Public Health

Don't Believe OSHA When It Threatens To Turn Its Rescinded Vaccine Mandate Into a Permanent Rule

That process takes a long time, and the result would face the same legal objection cited by the Supreme Court.

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Today the Occupational Safety and Health Administration (OSHA) officially withdrew its "emergency" vaccinate-or-test mandate for private employers, acknowledging that the Supreme Court's January 13 stay blocking the rule's enforcement means it has no realistic chance of surviving judicial review. At the same time, OSHA said it may yet seek to impose a similar mandate through the usual rule-making process.

That is quite unlikely to happen, both because of the time that process requires and because of the Supreme Court's reasoning in granting the stay. Given these realities, any talk of turning the rescinded "emergency temporary standard" (ETS) into a permanent rule should be viewed as little more than a bureaucratic face-saving gesture.

OSHA's rule, which it published on November 5, demanded that companies with 100 or more employees require them to be vaccinated against COVID-19 or wear face masks and submit to weekly virus testing. Because the agency presented that edict as an ETS, it avoided the usual rule-making process, but it had to show that its regulations were "necessary" to protect employees from a "grave danger" in the workplace.

"Although OSHA is withdrawing the Vaccination and Testing ETS as an enforceable emergency temporary standard," the agency says in its Federal Register notice, "OSHA is not withdrawing the ETS to the extent that it serves as a proposed rule under section 6(c)(3) of the [Occupational Safety and Health] Act, and this action does not affect the ETS's status as a proposal under section 6(b) of the Act or otherwise affect the status of the notice-and-comment rulemaking commenced by the Vaccination and Testing ETS."

OSHA is referring to the dual functions of an ETS: The regulations take effect immediately and last for six months, but they also serve as a proposed rule that is supposed to be finalized by the end of that period. That statutory timetable seems utterly unrealistic, however, given how long it typically takes for OSHA to issue an ordinary standard, a process that requires not only advance notice but also opportunities for public comment and hearings.

In 2012, the Government Accountability Office examined 59 "significant" standards that OSHA issued between 1981 and 2010. It found that the average time between initial consideration of a standard and its promulgation was nearly eight years. Even after OSHA published a notice of proposed rule making in the Federal Register, an average of more than three years elapsed before the standard was finalized.

According to a flowchart that OSHA published in 2012, the Congressional Research Service noted in a 2021 report, "the estimated time from the start of preliminary rulemaking to the promulgation of a standard ranges from 52 months (4 years, 4 months) to 138 months (11 years, 6 months)." After a notice of proposed rule making is published, "the estimated length of time until the standard is promulgated ranges from 26 months (2 years, 2 months) to 63 months (5 years, 3 months)."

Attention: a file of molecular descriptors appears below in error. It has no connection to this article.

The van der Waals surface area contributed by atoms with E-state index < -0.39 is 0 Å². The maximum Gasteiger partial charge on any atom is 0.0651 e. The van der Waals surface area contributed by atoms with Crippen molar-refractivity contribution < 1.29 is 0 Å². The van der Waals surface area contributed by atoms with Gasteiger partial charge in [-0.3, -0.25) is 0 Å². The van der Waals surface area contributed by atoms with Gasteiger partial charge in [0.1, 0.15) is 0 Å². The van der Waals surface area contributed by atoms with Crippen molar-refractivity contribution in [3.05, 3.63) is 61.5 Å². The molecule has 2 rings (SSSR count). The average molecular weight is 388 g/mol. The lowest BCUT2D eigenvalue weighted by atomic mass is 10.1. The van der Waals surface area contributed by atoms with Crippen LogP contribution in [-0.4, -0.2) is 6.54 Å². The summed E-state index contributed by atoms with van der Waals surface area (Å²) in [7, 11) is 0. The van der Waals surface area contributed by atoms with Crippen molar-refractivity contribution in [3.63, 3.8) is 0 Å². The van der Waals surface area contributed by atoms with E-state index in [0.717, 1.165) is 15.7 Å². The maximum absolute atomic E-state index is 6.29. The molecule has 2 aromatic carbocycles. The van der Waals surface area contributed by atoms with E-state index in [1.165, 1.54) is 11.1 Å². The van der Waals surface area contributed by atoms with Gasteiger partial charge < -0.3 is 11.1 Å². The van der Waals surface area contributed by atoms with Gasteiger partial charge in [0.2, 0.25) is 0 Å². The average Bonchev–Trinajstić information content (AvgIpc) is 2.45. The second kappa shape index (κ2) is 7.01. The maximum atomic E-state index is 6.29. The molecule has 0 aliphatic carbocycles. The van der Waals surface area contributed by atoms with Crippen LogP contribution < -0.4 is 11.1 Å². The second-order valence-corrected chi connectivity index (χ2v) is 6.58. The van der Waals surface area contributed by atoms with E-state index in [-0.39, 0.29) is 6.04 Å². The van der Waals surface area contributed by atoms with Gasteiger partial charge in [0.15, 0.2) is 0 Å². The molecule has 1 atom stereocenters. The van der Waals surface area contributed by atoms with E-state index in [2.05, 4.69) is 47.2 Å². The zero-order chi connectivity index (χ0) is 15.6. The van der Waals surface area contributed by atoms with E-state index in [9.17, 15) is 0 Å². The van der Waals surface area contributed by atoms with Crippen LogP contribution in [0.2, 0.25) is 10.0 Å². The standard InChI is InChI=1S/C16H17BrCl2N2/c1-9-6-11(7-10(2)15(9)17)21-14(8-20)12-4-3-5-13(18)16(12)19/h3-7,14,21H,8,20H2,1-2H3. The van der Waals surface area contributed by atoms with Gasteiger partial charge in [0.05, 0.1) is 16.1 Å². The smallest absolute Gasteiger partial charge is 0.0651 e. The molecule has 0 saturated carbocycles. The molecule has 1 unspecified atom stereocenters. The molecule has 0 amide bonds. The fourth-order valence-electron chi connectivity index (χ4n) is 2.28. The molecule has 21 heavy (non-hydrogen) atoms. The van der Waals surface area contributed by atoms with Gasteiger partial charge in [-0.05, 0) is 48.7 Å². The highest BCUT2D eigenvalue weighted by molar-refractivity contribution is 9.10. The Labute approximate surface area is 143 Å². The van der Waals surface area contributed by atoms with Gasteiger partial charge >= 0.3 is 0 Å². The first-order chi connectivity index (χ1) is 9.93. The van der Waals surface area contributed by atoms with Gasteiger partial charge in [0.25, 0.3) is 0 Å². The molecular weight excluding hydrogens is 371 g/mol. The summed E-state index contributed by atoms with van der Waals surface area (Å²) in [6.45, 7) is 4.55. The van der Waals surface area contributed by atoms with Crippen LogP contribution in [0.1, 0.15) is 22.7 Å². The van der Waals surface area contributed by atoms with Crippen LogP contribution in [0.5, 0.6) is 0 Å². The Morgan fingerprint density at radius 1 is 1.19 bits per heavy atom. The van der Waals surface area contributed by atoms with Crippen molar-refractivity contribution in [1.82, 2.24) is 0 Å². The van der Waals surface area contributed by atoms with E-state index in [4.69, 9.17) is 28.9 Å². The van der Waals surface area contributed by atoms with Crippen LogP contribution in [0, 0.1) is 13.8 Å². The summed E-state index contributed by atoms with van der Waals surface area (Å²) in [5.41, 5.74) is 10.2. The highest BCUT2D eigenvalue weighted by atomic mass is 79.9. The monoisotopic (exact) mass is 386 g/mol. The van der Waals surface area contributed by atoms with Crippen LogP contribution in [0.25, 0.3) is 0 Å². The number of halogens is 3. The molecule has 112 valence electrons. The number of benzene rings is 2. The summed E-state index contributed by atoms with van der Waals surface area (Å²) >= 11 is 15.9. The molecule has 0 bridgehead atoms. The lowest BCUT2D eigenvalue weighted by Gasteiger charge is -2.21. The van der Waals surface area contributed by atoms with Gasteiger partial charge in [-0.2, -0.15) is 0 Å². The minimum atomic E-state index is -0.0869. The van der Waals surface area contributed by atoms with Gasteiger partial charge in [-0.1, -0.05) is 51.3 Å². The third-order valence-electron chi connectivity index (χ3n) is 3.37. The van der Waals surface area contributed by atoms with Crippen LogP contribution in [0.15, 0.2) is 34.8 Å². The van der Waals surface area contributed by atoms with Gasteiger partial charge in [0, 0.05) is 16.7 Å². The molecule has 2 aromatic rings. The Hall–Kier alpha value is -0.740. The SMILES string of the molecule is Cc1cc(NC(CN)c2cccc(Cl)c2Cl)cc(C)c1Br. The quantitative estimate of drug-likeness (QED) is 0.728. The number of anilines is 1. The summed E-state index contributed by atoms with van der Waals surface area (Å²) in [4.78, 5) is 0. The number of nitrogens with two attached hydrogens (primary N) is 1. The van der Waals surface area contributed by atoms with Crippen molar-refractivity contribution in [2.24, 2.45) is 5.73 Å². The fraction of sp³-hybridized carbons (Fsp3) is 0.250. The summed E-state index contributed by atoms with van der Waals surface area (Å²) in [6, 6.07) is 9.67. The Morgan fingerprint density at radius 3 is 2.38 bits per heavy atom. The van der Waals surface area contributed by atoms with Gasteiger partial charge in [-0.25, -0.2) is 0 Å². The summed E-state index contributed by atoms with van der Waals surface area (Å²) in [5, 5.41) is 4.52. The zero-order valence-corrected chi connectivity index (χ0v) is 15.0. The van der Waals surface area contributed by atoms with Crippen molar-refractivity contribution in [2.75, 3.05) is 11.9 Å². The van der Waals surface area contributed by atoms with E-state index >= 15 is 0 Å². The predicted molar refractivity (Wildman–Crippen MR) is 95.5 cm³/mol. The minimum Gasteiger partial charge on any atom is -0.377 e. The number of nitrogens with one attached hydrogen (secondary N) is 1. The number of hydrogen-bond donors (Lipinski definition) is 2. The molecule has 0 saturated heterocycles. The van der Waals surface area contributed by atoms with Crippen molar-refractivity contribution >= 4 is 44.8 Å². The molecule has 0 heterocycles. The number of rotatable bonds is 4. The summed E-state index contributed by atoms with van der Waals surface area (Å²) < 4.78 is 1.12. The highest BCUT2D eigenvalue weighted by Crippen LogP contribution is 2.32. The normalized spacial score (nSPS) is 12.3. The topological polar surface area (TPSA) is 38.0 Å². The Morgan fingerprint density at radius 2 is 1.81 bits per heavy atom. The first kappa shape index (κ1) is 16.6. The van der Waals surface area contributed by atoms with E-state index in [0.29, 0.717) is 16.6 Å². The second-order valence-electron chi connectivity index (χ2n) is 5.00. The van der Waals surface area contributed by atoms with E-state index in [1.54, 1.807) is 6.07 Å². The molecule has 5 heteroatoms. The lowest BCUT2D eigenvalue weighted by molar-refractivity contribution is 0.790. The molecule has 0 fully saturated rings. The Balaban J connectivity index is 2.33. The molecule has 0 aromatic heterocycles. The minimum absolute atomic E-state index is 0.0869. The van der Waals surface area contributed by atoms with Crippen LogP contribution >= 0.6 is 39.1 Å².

Even if OSHA spent a few years developing a standard based on its rescinded ETS, the resulting regulations could (and inevitably would) still be challenged in court. The Supreme Court's rationale for blocking the ETS suggests a permanent standard would fare no better at that point.

Much of the litigation against the ETS focused on the distinction between an emergency standard, which must be "necessary" to address a "grave danger," and an ordinary rule, which need only be "reasonably necessary or appropriate" to address a "significant risk." That distinction came up again when the Supreme Court heard arguments for and against a stay on January 7. But when the Court issued the stay six days later, it focused on a different point: the distinction "between occupational risk and risk more generally."

The majority granted that OSHA has the authority to address the danger posed by COVID-19 when "the virus poses a special danger because of the particular features of an employee's job or workplace," as in laboratories that handle the virus or in "particularly crowded or cramped environments." But it said OSHA was obliged to take account of those "particular features" rather than targeting virus transmission in every indoor workplace with a rule that covered 84 million employees.

"Although COVID-19 is a risk that occurs in many workplaces, it is not an occupational hazard in most," the Court said. "OSHA's indiscriminate approach fails to account for this crucial distinction—between occupational risk and risk more generally—and accordingly the mandate takes on the character of a general public health measure, rather than an 'occupational safety or health standard.'"

Since general public health measures are beyond OSHA's legal purview, the majority concluded, the businesses, employees, and states that challenged the ETS were likely to prevail in arguing that the agency had exceeded its statutory authority. Under the same reasoning, that would also be true of a permanent standard that resembled the ETS in its breadth and justification.

"The Biden Administration is not giving up," the New Civil Liberties Alliance, one of the organizations that opposed the vaccine mandate, warns in a press release. "Instead, it says that it will focus its resources on promulgating a permanent rule rather than the ETS." Good luck with that.